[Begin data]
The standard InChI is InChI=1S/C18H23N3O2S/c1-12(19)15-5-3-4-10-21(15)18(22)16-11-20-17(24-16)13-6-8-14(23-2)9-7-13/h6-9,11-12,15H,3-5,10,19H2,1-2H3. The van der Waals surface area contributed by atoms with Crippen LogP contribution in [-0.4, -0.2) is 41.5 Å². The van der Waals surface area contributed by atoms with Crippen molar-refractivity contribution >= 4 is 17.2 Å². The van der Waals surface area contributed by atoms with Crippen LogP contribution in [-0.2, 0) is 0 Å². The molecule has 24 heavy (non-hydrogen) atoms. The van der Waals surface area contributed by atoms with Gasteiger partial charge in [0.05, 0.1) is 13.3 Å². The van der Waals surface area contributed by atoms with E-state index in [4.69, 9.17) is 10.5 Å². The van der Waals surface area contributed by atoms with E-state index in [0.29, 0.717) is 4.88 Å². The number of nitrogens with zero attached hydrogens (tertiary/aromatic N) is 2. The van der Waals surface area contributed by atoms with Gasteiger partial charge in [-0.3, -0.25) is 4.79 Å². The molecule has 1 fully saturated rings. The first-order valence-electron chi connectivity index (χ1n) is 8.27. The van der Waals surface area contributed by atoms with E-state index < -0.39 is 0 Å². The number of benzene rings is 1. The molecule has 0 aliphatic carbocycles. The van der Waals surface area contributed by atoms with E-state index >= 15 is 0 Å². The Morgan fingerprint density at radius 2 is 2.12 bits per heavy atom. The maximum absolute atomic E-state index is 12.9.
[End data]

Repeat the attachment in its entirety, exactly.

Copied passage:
The standard InChI is InChI=1S/C18H23N3O2S/c1-12(19)15-5-3-4-10-21(15)18(22)16-11-20-17(24-16)13-6-8-14(23-2)9-7-13/h6-9,11-12,15H,3-5,10,19H2,1-2H3. The van der Waals surface area contributed by atoms with Crippen LogP contribution in [-0.4, -0.2) is 41.5 Å². The van der Waals surface area contributed by atoms with Crippen molar-refractivity contribution >= 4 is 17.2 Å². The van der Waals surface area contributed by atoms with Crippen LogP contribution in [-0.2, 0) is 0 Å². The molecule has 24 heavy (non-hydrogen) atoms. The van der Waals surface area contributed by atoms with Gasteiger partial charge in [0.05, 0.1) is 13.3 Å². The van der Waals surface area contributed by atoms with E-state index in [4.69, 9.17) is 10.5 Å². The van der Waals surface area contributed by atoms with E-state index in [0.29, 0.717) is 4.88 Å². The number of nitrogens with zero attached hydrogens (tertiary/aromatic N) is 2. The van der Waals surface area contributed by atoms with Gasteiger partial charge in [-0.3, -0.25) is 4.79 Å². The molecule has 1 fully saturated rings. The first-order valence-electron chi connectivity index (χ1n) is 8.27. The van der Waals surface area contributed by atoms with E-state index < -0.39 is 0 Å². The number of benzene rings is 1. The molecule has 0 aliphatic carbocycles. The van der Waals surface area contributed by atoms with E-state index >= 15 is 0 Å². The Morgan fingerprint density at radius 2 is 2.12 bits per heavy atom. The maximum absolute atomic E-state index is 12.9.